I subscribe to the StoryPeople “Story of the Day.” If you don’t know who StoryPeople are, you should really check them out. ‘Cause they’re awesome.
Last week, one of the stories was called “Before Dawn,” and read:
“I’ve always liked the time before dawn because there’s no one around to remind me who I’m supposed to be, so it’s easier to remember who I am.”
Being a night owl, I liked this one. There is absolutely something about the quiet, when everyone else is asleep, that is very centering. Reading this quote I could hear Sky Masterson singing “My Time of Day” in the back of my head.
But the story also made me think about the less literal moments before dawn that show who people really are.
A couple of months ago I was reading a post by the Authoress on the merits of Blake Snyder’s “beat sheet.” It’s a tool designed for screenplays, but can also definitely be helpful in mapping out a novel. I’m trying it for the book I’m working on and finding it very helpful. But that’s not the point. The point is that the twelfth “beat” is called “Dark Night of the Soul.” This is the point in the story were everything seems lost and the heroes seem beaten. It’s Han Solo encased in carbonite as Leia and Chewbacca are led away by Stormtroopers and Luke is getting his hand cut off. Basically, it’s when the mean writer decides to torture the poor characters in the bleakest way possible. It’s kind of depressing and entirely necessary to the story.
This is something I’ve read in a lot of different writer or agent blogs. As an author, you have to be willing to be cruel to the characters you create. Otherwise, you’ll never show the reader what your character is really made of. Because it’s when everything is at its worst that you really see who someone is.
Now, in real life, some of the dark moments are truly life-altering-ly horrible, but they can also occur on a smaller level. You can learn a lot about a person by how they react to the small things that pile up on not so great days – work frustrations, laundry coming out of the drier damp, someone cutting you off on the road, dinner getting all burn-y. All those little things that alone don’t really matter, but when strung together in a twenty four hour period can drive you to the far edge of your good mood.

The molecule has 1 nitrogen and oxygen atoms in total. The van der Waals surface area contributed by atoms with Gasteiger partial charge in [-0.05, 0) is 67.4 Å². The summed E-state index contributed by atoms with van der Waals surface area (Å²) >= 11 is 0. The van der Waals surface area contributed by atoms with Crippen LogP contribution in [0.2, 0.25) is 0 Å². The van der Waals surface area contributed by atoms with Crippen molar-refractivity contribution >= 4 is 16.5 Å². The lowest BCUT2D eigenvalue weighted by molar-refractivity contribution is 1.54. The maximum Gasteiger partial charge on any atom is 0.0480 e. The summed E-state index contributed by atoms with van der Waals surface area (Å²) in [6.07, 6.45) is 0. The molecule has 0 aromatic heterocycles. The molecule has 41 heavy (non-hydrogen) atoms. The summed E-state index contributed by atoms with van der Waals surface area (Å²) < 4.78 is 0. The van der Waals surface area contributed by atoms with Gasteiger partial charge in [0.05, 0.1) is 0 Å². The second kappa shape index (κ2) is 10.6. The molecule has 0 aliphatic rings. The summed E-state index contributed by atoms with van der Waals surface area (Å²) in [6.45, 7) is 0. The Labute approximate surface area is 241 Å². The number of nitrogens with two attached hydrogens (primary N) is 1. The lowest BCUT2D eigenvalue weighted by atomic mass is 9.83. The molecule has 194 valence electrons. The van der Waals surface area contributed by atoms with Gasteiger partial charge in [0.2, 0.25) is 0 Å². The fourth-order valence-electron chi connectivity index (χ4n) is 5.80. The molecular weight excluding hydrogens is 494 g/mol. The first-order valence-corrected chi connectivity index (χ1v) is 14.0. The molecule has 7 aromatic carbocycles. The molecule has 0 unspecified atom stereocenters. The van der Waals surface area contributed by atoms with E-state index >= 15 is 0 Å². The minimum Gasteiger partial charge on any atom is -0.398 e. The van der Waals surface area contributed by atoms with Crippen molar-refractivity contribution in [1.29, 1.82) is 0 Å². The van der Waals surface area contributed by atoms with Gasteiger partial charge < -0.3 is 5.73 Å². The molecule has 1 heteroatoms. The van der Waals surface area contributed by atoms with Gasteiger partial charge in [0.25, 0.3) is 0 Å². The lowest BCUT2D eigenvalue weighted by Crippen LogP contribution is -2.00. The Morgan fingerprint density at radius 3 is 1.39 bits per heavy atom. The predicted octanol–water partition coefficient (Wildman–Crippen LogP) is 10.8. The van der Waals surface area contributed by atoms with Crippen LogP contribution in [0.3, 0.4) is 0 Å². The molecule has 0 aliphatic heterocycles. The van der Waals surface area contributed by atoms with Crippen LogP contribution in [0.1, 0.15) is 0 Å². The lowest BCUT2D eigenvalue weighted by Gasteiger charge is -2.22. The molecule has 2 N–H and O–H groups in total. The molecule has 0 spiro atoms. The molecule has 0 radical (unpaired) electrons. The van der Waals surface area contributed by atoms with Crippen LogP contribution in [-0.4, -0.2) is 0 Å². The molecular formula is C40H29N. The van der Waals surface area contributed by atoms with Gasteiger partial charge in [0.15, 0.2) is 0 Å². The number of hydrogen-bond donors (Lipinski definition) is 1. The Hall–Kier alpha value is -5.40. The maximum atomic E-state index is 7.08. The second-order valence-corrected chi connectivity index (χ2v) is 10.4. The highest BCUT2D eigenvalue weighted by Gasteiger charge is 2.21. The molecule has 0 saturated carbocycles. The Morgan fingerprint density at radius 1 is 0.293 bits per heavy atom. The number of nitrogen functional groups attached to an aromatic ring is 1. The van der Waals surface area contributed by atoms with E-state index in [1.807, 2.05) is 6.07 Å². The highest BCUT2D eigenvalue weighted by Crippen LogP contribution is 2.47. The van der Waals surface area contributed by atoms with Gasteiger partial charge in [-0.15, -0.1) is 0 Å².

In stories, there isn’t always as much time to develop these sorts of insights, so the “dark nights” are often really dark. This can just mean that the worse thing these characters could imagine is happening, or it can cross right on over into apocalyptic. And when it’s all said and done, you get to see which characters fade to the background, which fight the good fight, which come out heroes and which small number are even more than that.
So, if you're reading, watching, or writing stories and getting bummed about how hard the characters have it (the way I sometimes do), know that this is just their "dark night." They'll come out of it stronger and if they finally make it to their happy ending, they'll have earned it.
‘Cause remember, Benny “the Jet” Rodriguez was just a normal kid (albeit very good at baseball) until the Beast escaped. Then he became a legend.